By Ceiridwen Terrill. Scribner. $25.
Sometimes even the most riveting longtime dreams can revert into a nightmare. Witness Terrill’s incredible attempt to coax Inyo, an estimated 12.5 percent Siberian husky/ 87.5 gray wolf, into the environment of everyday dogs over the course of almost four years.
That journey is accompanied with just about every emotion imaginable, from hope to heartbreak. But her story isn’t simply confined to her day-to-day chronicles of Inyo’s misadventures, but includes her quest for knowledge about the wolf hybrid and Soviets’ longtime quest to domesticate the fox. Her five years of research took her to numerous sites within the U.S., plus Germany, Hungary, Sweden and Russia for interviews with scientists, wolf biologists and dog trainers.
As the reader accompanies Terrill through Inyo’s path of destruction, an unmotivated husband and thousands of dollars in repair bills, one is left to marvel at this woman’s commitment to this animal on one hand, but how much is enough on the other.
Bottom line is a wolfdog is a dog with a wild streak and try to place it in our everyday world and you’re courting trouble.
While Terrill knows what she has, all introductions of Inyo are as a husky mix because of the public’s perception of the wolf and local laws prohibiting wolf hybrids.
In her 20s, Terrill seeks to belong to a pack and “thought Inyo and I could be a pack of two.” And she quickly learns, “Training a husky-wolf mix could only mean I’d have to strive for the patience of a Buddha.”
Terrill, her husband Ryan and Ingo live in the Reno area, where there is no law against wolfdogs, unless it bites a person, a pet or livestock, when it is immediately reclassified as wild.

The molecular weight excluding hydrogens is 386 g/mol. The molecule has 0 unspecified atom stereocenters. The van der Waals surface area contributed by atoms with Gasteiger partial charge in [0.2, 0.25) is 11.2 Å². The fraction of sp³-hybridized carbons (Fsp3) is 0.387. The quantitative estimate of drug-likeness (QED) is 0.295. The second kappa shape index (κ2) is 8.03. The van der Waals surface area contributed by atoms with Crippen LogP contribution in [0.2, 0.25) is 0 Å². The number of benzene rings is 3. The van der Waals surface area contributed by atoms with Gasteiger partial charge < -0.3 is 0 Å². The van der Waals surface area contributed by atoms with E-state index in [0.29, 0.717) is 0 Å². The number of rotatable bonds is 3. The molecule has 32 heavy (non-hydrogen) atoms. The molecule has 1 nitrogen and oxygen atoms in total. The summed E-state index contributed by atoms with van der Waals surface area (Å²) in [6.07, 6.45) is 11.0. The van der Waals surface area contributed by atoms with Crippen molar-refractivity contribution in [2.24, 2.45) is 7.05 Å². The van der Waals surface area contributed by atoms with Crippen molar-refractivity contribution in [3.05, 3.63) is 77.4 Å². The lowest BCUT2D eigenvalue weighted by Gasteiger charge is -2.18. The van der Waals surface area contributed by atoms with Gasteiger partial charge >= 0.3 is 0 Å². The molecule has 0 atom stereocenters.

But Inyo proves the ultimate escape artist despite the author’s best intents with high, electronic fences and heavy chain leads. Seven names at animal control for Inyo, four rentals, a long stint in the national forest and abbreviated stays with friends sums up the challenge Inyo presents to her owners.
“Inyo and I were supposed to be partners,” says Terrill. “She would protect me from people who wanted to hurt me and be the loyal companion I relied on to stick close. But Inyo could not be my guardian. Instead I was hers. Not only did I have to shield her from the world, I had to shield the world from her.”
As housing options eventually evaporate and new housing is built in a once-remote neighborhood where they are renting, Terrill is forced to find a new home for Inyo. A newspaper advertisement produces numerous responses, two of which she tries, but Inyo escapes both.
That leaves Terrill with the only option left, a once unthinkable choice that would break up their tiny, tightly-bound pack.
Paula Watson, of WolfWood Refuge and Adoption Center near Ignacio, Colo., sums up the plight of Terrill and countless others who have adopted wolfdogs, “For some wolfdogs, not even the world is big enough.”
And if it’s any consolation, Terrill notes, the average age of a Yellowstone wolf is 3.4 years, Inyo’s age at death. Bottom line, Terrill concludes, “Dogs are not wolves. Wolves are not dogs. Evolution and domestication have seen to it.”
Terrill”s thought-provoking examination brims with history and analysis, complemented with a colorful sharply etched portrait of living life on the wild side. That sobering challenge is captured passionately in this empowering read.